Even Guinea Pigs Think Rent Stabilization Makes Sense! Just Ask Them!

There’s been a lot of talk about guinea pigs and rent stabilization lately. In fact, the Minnesota Multi Housing Association recently sent me a picture of a guinea pig! They even hired someone to come to my house and give me a second picture of a guinea pig! It’s almost like the Minnesota Multi Housing Association remembered my birthday. I love guinea pigs!

It was weird, though, because the MMHA went to great lengths to hide that they were the MMHA. It makes sense: I can’t imagine that people would think the people who sued to evict people during a pandemic can be trusted to offer common sense.

Still, I was amazed they didn’t even bother to buy a second domain name. I had to screen grab it because I couldn’t believe you would spend so much money on a marketing campaign but not spend 45 cents to buy domain. But hey, there was a guinea pig on it! I love guinea pigs!

The Sensible Housing Ballot Committee weiiiiiirdly shares the same URL as the Minnesota Multi Housing Association. It’s almost like they are the <gasp> same people.

This begs the question: what do guinea pigs, like actual real life guinea pigs, think about rent stabilization? Lucky for you dear readers, I am a landlord. I rent my living room out to Edward and Norman: two social critics. Currently they are 4 years behind on rent because neither of them has jobs or the same number of fingers as toes. I’m not gonna evict them, though, because they are guinea pigs! Like, actual real life guinea pigs! I’m not gonna evict a guinea pig. I love guinea pigs!

So instead, I have chosen to interview Edward and Norman about rent stabilization. They plan to vote yes. It’s gonna break their tiny hearts to hear that they—like all the landlords from White Bear lake putting “Vote No!” signs up in their Saint Paul rental properties—can’t vote.

We recently received a mailer arguing that Saint Paul should “not be a guinea pig” by having rent stabilization. What do you think about that?

Edward: What do I think about that? I’ll tell you what. WHEEK those people and WHEEK that flyer.

Norman: Edward, you said you wouldn’t do this. People with thumbs will read this.

Yea, Edward. Streets.MN is not Parler: Streets has has community standards. Clean it up.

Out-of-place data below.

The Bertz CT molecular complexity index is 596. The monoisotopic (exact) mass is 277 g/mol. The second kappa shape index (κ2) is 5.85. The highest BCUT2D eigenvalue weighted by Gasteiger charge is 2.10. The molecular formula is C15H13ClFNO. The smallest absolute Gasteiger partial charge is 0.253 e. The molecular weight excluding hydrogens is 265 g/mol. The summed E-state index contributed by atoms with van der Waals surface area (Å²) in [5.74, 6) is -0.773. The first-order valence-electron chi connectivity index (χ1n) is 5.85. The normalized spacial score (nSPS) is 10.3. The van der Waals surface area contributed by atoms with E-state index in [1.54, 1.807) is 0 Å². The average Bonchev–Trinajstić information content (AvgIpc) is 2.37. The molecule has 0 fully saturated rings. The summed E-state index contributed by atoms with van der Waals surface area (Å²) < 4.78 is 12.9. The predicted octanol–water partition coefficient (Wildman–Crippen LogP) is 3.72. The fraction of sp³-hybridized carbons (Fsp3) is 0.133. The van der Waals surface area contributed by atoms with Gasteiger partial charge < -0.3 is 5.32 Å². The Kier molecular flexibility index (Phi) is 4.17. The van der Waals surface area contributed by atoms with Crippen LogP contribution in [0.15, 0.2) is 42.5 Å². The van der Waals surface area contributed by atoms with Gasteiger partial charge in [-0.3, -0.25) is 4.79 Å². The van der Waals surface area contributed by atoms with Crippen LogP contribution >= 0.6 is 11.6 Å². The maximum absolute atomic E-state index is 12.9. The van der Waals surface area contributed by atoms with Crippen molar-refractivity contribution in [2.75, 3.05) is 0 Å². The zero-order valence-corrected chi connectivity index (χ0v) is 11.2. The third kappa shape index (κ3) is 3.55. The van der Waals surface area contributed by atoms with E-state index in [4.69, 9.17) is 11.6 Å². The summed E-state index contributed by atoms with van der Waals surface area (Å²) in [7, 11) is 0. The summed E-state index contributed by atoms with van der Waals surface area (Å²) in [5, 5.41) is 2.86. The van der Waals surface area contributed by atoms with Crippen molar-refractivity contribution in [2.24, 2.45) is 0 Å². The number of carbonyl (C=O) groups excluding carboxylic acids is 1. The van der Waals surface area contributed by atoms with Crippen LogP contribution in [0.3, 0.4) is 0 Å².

Edward: Okay, Okay. I just get really mad when people talk down to guinea pigs. I’m a living thing. I’m not disposable.

Let me tell you something about guinea pigs: we are social creatures. It is literally illegal in some countries for us to be lonely. The idea that a guinea pig misunderstands social policy is absurd.

Our entire life revolves around creating a safe environment for ourselves and our fellow living thing. We literally have evolved to be the only rodents who sleep at night so we can hang out with human beings. We are the perfect species to talk about rent stabilization. Who are you going to believe: a guinea pig with 7000 years of pro-social biology or the anti-social capital coalition who spent the last year trying to evict you during a pandemic?

Norman: I think what my colleague is trying to say here is two-fold:

(1) This is obviously a propaganda mailer from the Minnesota Multi Housing Association. Why would you trust someone who doesn’t have your best interest at heart?

(2) Most of the research that has been presented around rent control is wildly biased and incredibly out of date.

What do mean by “most of the research that has been present around rent control is wildly biased and incredibly out of date?”

Norman: Pigfather, I am glad you asked. Most rent control studies really obsess about two cities during the Reagan presidency: New York and San Francisco. Almost all of the articles I have read from “economics experts” invariably address these two case studies. It’s an echo chamber: a bunch of academics keep repeating the same weak conclusions made on a really small data set collected a quarter century ago in cities wildly different than our own.

The New York and San Francisco examples really seem kind of lazy to cite, especially since there has been more accurate and representative data in the last 30 years. Even the Brookings Institute–the very org all these so-called academics are quoting–says that rent control is making a come back.

Tell me about some of this more recent data on rent stabilization, Norman.

Norman: Rent stabilization works. While opponents hammer away at how NY and SF didn’t perfect the art on the first try, rent control since has largely been effective. Rent control creates housing stability that doesn’t cost the city a dime while improving diversity.

Editor’s Note: Norman hipped me to this Policy Brief. See Nicole Montojo, Stephen Barton, & Eli Moore, Hass Inst. for a Fair and Inclusive Society, “Opening the Door for Rent Control: Toward a Comprehensive Approach to Protecting California’s Renters” (2018).

Saint Paul is a medium sized city with a small tax base. We have limited resources. So, we can’t build a bunch of public housing for poor folks who shouldn’t be freezing to death during the long winters.

Rent stabilization keeps working people in their homes without sticking the tax-paying public with a massive social bill for rapid housing cost increases. This makes good sense. I’m dumbfounded by how fiscal conservatives fail to celebrate something which perfectly embodies their worldview.

Edward: This doesn’t surprise me. The MMHA cares about one thing: power. People don’t care about anything unless their interests are implicated.

Edward’s preferred location to discuss labor and the rights of working people is his red blanket.

Do you run a factory? You want the money to flow. That’s why you are afraid of strikes. Are you a worker? You need money to buy bread. That’s why you go on strike when they aren’t paying you enough bread. This is a simple labor equation.